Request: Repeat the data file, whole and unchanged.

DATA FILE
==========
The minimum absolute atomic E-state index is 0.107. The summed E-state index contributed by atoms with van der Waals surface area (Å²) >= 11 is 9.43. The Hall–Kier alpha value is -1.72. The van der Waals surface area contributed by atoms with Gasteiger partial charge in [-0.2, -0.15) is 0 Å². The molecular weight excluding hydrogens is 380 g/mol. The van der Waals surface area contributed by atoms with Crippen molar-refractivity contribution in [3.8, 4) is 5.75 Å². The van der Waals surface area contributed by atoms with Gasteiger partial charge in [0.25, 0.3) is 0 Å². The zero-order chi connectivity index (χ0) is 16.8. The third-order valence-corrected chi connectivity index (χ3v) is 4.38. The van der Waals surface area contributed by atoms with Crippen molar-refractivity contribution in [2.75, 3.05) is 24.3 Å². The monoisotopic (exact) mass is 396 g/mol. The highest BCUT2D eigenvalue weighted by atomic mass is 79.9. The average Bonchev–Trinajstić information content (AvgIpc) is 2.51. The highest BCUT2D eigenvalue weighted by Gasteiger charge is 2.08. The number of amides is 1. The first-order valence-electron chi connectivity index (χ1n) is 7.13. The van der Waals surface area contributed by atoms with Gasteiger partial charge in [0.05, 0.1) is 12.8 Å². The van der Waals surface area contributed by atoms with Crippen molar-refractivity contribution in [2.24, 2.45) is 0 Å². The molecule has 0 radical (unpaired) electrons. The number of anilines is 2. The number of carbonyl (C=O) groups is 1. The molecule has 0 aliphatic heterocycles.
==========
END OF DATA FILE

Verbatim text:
The minimum absolute atomic E-state index is 0.107. The summed E-state index contributed by atoms with van der Waals surface area (Å²) >= 11 is 9.43. The Hall–Kier alpha value is -1.72. The van der Waals surface area contributed by atoms with Gasteiger partial charge in [-0.2, -0.15) is 0 Å². The molecular weight excluding hydrogens is 380 g/mol. The van der Waals surface area contributed by atoms with Crippen molar-refractivity contribution in [3.8, 4) is 5.75 Å². The van der Waals surface area contributed by atoms with Gasteiger partial charge in [0.25, 0.3) is 0 Å². The zero-order chi connectivity index (χ0) is 16.8. The third-order valence-corrected chi connectivity index (χ3v) is 4.38. The van der Waals surface area contributed by atoms with Crippen molar-refractivity contribution in [2.75, 3.05) is 24.3 Å². The monoisotopic (exact) mass is 396 g/mol. The highest BCUT2D eigenvalue weighted by atomic mass is 79.9. The average Bonchev–Trinajstić information content (AvgIpc) is 2.51. The highest BCUT2D eigenvalue weighted by Gasteiger charge is 2.08. The number of amides is 1. The first-order valence-electron chi connectivity index (χ1n) is 7.13. The van der Waals surface area contributed by atoms with Gasteiger partial charge in [0.05, 0.1) is 12.8 Å². The van der Waals surface area contributed by atoms with Crippen molar-refractivity contribution in [2.24, 2.45) is 0 Å². The molecule has 0 radical (unpaired) electrons. The number of anilines is 2. The number of carbonyl (C=O) groups is 1. The molecule has 0 aliphatic heterocycles.